If you or a loved one has recently been diagnosed with cancer, the last thing you may be thinking about is nutrition. For many patients with cancer adequate nutrition can be an enormous challenge and should be addressed early on. Following are 6 simple ways to improve your nutrition status and fight side effects of treatment.
1. Drink up. Aim for 48-64 fluid ounces (6-8 cups) of fluid per day. This can be difficult to do if you get full quickly, so sip a little bit all throughout the day until you meet your goal. Some of the side effects of treatment, like diarrhea and vomiting, increase your need for water because you are losing fluids and electrolytes; if you are having diarrhea or vomiting, you may want to include sports drinks as part of your fluid intake for the day. Other side effects like dry mouth, sore throat and constipation may be alleviated if you stay hydrated. Get a 32 fluid ounce container for water and drink two of those each day.
2. Achieve or maintain a healthy weight. If you are at a healthy weight, your goal is to maintain that weight. If you are underweight, you want to increase lean body mass. If you are overweight, you want to maintain lean body mass while losing some of the adipose tissue. No matter what your current weight, it is important to have a balanced diet consisting of plenty of lean protein, moderate carbohydrates, healthy fats, and lots of fruits and vegetables. Now is not the time to experiment with any radical diets.
3. Focus on protein. Make sure to include protein with each meal and snack because your protein needs are much higher with cancer. Good sources include fish, chicken, cottage cheese, greek yogurt, eggs, whey protein, soybeans and soymilk. If you find that you get full quickly eat the protein portion of your meal first; that way if you can not finish your meal, you will have eaten the protein to help maintain lean body mass and support immune function.
4. Start taking a multivitamin. This is particularly important if you suffer from a poor appetite, weight loss or persistant diarrhea. It’s important to replenish or build up your nutritional stores, as cancer and its treatment can be very draining. Generally, any over-the-counter multivitamin should suffice, just make sure that they contain near 100% of the recommended dietary allowances (RDAs) of key vitamins and minerals. Some brands of multivitamins sold at specialty nutrition stores contain much, much more than the RDAs which is unnecessary and even potentially harmful. Just stick with the basics, unless your doctor has advised otherwise.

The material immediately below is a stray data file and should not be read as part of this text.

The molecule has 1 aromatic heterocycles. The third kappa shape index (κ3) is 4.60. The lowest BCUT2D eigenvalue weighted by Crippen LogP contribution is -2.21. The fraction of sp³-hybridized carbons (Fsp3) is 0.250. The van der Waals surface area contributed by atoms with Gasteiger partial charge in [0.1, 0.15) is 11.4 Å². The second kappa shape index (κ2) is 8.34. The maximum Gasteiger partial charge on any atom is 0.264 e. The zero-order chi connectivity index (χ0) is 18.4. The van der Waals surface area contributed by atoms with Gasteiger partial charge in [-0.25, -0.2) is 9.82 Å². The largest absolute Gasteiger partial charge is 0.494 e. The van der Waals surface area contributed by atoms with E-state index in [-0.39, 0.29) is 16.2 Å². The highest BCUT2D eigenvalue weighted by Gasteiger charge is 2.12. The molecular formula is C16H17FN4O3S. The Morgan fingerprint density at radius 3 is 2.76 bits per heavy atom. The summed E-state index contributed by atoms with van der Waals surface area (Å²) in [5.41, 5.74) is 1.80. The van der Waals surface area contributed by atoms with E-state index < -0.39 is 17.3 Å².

5. Discover (and learn to love) oral nutrition supplements. If you are having a problem with weight loss and poor appetite, oral nutrition supplements can be your best friend. These include Boost, Ensure, Glucerna (for Diabetics) and Nepro (for kidney failure); and of course the generic or store brands can be used just as well. They provide the vitamins, minerals and protein to help you stay strong and healthy. Just remember, these are not designed to be your sole source of nutrients, so be sure that you are still eating as much of other foods as possible.
6. Talk to your doctor. Always discuss any dietary changes or concerns with your physician to make sure they are appropriate for you. Let your doctor know if you are experiencing any side effects from treatment, as he or she may have other solutions or recommendations. Ask lots of questions! Keeping the lines of communication with your medical team open will ensure that you get the best possible care.
By Astrid Poole, MS, RD, LD